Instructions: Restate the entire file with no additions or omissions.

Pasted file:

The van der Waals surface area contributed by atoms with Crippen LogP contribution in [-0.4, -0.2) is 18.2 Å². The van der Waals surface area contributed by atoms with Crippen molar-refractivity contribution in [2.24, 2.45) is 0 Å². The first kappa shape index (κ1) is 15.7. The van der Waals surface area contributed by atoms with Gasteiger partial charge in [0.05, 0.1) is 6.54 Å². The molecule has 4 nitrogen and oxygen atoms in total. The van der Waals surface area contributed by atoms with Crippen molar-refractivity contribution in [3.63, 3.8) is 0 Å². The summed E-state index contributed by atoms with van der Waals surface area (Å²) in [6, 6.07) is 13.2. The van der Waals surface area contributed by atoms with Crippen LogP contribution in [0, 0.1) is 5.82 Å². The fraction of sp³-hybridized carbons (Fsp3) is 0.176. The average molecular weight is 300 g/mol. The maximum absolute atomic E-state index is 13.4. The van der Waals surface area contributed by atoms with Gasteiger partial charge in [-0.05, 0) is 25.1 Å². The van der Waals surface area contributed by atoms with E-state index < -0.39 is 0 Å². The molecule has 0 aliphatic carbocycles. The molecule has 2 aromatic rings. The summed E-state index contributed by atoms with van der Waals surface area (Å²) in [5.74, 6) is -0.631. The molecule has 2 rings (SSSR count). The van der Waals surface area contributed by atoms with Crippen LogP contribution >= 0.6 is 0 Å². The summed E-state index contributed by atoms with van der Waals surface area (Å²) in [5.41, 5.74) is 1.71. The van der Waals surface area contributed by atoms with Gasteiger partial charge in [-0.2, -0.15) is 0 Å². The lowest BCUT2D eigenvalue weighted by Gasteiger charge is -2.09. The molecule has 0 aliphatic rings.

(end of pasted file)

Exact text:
The van der Waals surface area contributed by atoms with Crippen LogP contribution in [-0.4, -0.2) is 18.2 Å². The van der Waals surface area contributed by atoms with Crippen molar-refractivity contribution in [2.24, 2.45) is 0 Å². The first kappa shape index (κ1) is 15.7. The van der Waals surface area contributed by atoms with Gasteiger partial charge in [0.05, 0.1) is 6.54 Å². The molecule has 4 nitrogen and oxygen atoms in total. The van der Waals surface area contributed by atoms with Crippen molar-refractivity contribution in [3.63, 3.8) is 0 Å². The summed E-state index contributed by atoms with van der Waals surface area (Å²) in [6, 6.07) is 13.2. The van der Waals surface area contributed by atoms with Crippen LogP contribution in [0, 0.1) is 5.82 Å². The fraction of sp³-hybridized carbons (Fsp3) is 0.176. The average molecular weight is 300 g/mol. The maximum absolute atomic E-state index is 13.4. The van der Waals surface area contributed by atoms with Gasteiger partial charge in [-0.05, 0) is 25.1 Å². The van der Waals surface area contributed by atoms with E-state index < -0.39 is 0 Å². The molecule has 0 aliphatic carbocycles. The molecule has 2 aromatic rings. The summed E-state index contributed by atoms with van der Waals surface area (Å²) in [5.74, 6) is -0.631. The molecule has 2 rings (SSSR count). The van der Waals surface area contributed by atoms with Crippen LogP contribution >= 0.6 is 0 Å². The summed E-state index contributed by atoms with van der Waals surface area (Å²) in [5.41, 5.74) is 1.71. The van der Waals surface area contributed by atoms with Gasteiger partial charge in [-0.2, -0.15) is 0 Å². The lowest BCUT2D eigenvalue weighted by Gasteiger charge is -2.09. The molecule has 0 aliphatic rings.